Vehicle choices and urban transport externalities. Are Norwegian policy makers getting it right?
Journal article, Peer reviewed
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OriginalversjonTransportation Research Part D: Transport and Environment. 2020, 86 . https://doi.org/10.1016/j.trd.2020.102384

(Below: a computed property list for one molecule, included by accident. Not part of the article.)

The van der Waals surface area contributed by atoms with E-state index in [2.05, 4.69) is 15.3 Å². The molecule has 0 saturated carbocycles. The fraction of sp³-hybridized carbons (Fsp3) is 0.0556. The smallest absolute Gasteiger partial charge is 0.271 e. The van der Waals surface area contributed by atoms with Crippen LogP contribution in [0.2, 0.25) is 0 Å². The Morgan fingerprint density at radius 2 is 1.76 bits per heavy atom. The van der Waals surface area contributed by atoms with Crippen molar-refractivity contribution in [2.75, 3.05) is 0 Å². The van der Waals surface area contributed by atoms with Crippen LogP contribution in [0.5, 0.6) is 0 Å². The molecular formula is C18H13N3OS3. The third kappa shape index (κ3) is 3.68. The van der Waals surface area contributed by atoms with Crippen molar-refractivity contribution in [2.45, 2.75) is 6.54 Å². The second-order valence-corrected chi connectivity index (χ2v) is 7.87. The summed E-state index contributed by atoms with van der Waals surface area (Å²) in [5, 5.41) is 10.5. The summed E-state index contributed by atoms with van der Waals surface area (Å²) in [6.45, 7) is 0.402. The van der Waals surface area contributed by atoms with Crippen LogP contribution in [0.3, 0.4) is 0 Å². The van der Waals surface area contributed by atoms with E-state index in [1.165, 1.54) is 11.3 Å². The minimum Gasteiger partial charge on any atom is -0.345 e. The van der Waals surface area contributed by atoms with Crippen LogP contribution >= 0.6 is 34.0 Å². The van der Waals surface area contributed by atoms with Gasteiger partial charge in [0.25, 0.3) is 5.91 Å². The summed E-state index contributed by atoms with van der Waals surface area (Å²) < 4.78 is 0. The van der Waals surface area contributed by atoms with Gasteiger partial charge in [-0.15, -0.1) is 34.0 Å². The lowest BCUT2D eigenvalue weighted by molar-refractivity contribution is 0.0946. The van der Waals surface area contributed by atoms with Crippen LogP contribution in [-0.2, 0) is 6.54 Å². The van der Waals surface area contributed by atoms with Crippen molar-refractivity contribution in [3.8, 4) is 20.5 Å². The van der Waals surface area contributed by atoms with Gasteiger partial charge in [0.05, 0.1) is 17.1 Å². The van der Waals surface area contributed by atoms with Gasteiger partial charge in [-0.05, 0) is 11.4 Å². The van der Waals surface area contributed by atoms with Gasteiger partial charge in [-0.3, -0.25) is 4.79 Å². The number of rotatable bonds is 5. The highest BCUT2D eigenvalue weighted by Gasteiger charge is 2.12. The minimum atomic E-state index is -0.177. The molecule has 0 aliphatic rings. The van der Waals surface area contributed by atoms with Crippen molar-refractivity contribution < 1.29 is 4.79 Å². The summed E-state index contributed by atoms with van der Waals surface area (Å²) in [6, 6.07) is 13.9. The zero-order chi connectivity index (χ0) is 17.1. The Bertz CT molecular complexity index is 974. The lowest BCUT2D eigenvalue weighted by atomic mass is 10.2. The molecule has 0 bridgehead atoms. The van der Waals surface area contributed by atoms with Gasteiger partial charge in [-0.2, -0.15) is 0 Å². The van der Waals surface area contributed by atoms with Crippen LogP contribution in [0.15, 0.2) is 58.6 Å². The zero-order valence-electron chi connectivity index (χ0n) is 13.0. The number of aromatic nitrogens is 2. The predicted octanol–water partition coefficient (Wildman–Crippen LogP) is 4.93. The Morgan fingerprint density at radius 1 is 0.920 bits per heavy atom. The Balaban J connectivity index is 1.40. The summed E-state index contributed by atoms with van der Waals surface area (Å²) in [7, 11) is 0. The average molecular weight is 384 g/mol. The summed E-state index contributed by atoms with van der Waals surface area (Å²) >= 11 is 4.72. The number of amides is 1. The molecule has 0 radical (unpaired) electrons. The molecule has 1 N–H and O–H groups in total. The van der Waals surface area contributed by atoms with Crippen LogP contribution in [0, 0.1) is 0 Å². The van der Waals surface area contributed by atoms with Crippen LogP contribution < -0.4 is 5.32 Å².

Norway has the world’s highest share of battery electric vehicles (BEVs) in its passenger car fleet, thanks to a set of policies that has included high purchase taxes for fossil fueled cars, and no tolls, no VAT, and free parking for BEVs. This paper uses a very stylized transport model for the greater Oslo area to give insights into the effects of different transport policies. With this model we go beyond the market penetration studies for EVs, as it brings together both car choice and transport patterns with mode choice for a set of heterogeneous representative model agents. We illustrate the possible effects of current policies on congestion, CO2 emissions and other urban transport externalities, public transport use and crowding, tax revenues and welfare. On this basis, we explore other road toll, public transport fare and tax policies that can lead to better outcomes for the Oslo transport market while still respecting the CO2-cap that reflects the goals of Norwegian policy makers.